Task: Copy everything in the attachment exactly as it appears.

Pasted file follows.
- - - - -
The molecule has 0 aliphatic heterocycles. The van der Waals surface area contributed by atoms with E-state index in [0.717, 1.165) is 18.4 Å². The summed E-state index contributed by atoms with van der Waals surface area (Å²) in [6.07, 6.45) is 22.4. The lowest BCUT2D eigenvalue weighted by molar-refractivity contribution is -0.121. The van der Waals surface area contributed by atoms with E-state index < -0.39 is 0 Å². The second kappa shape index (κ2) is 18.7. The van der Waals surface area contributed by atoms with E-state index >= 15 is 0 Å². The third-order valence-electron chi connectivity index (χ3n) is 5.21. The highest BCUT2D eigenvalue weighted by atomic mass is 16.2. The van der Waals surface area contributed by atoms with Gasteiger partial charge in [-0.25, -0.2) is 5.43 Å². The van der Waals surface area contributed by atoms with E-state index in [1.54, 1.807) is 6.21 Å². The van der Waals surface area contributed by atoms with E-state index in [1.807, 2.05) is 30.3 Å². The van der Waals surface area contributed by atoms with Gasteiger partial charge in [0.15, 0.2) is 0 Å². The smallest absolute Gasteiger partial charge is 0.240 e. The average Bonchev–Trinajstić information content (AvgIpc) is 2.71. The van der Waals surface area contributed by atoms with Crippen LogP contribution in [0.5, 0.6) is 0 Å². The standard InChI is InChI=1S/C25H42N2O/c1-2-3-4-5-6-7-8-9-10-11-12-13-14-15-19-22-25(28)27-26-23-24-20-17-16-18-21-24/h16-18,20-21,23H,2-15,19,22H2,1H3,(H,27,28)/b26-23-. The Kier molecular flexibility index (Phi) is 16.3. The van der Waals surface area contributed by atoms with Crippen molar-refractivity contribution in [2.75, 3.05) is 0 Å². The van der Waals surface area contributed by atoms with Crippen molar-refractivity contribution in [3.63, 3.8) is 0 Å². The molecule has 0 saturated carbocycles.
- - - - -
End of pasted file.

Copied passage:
The molecule has 0 aliphatic heterocycles. The van der Waals surface area contributed by atoms with E-state index in [0.717, 1.165) is 18.4 Å². The summed E-state index contributed by atoms with van der Waals surface area (Å²) in [6.07, 6.45) is 22.4. The lowest BCUT2D eigenvalue weighted by molar-refractivity contribution is -0.121. The van der Waals surface area contributed by atoms with E-state index < -0.39 is 0 Å². The second kappa shape index (κ2) is 18.7. The van der Waals surface area contributed by atoms with E-state index >= 15 is 0 Å². The third-order valence-electron chi connectivity index (χ3n) is 5.21. The highest BCUT2D eigenvalue weighted by atomic mass is 16.2. The van der Waals surface area contributed by atoms with Gasteiger partial charge in [-0.25, -0.2) is 5.43 Å². The van der Waals surface area contributed by atoms with E-state index in [1.54, 1.807) is 6.21 Å². The van der Waals surface area contributed by atoms with E-state index in [1.807, 2.05) is 30.3 Å². The van der Waals surface area contributed by atoms with Gasteiger partial charge in [0.15, 0.2) is 0 Å². The smallest absolute Gasteiger partial charge is 0.240 e. The average Bonchev–Trinajstić information content (AvgIpc) is 2.71. The van der Waals surface area contributed by atoms with Crippen LogP contribution in [0.5, 0.6) is 0 Å². The standard InChI is InChI=1S/C25H42N2O/c1-2-3-4-5-6-7-8-9-10-11-12-13-14-15-19-22-25(28)27-26-23-24-20-17-16-18-21-24/h16-18,20-21,23H,2-15,19,22H2,1H3,(H,27,28)/b26-23-. The Kier molecular flexibility index (Phi) is 16.3. The van der Waals surface area contributed by atoms with Crippen molar-refractivity contribution in [2.75, 3.05) is 0 Å². The van der Waals surface area contributed by atoms with Crippen molar-refractivity contribution in [3.63, 3.8) is 0 Å². The molecule has 0 saturated carbocycles.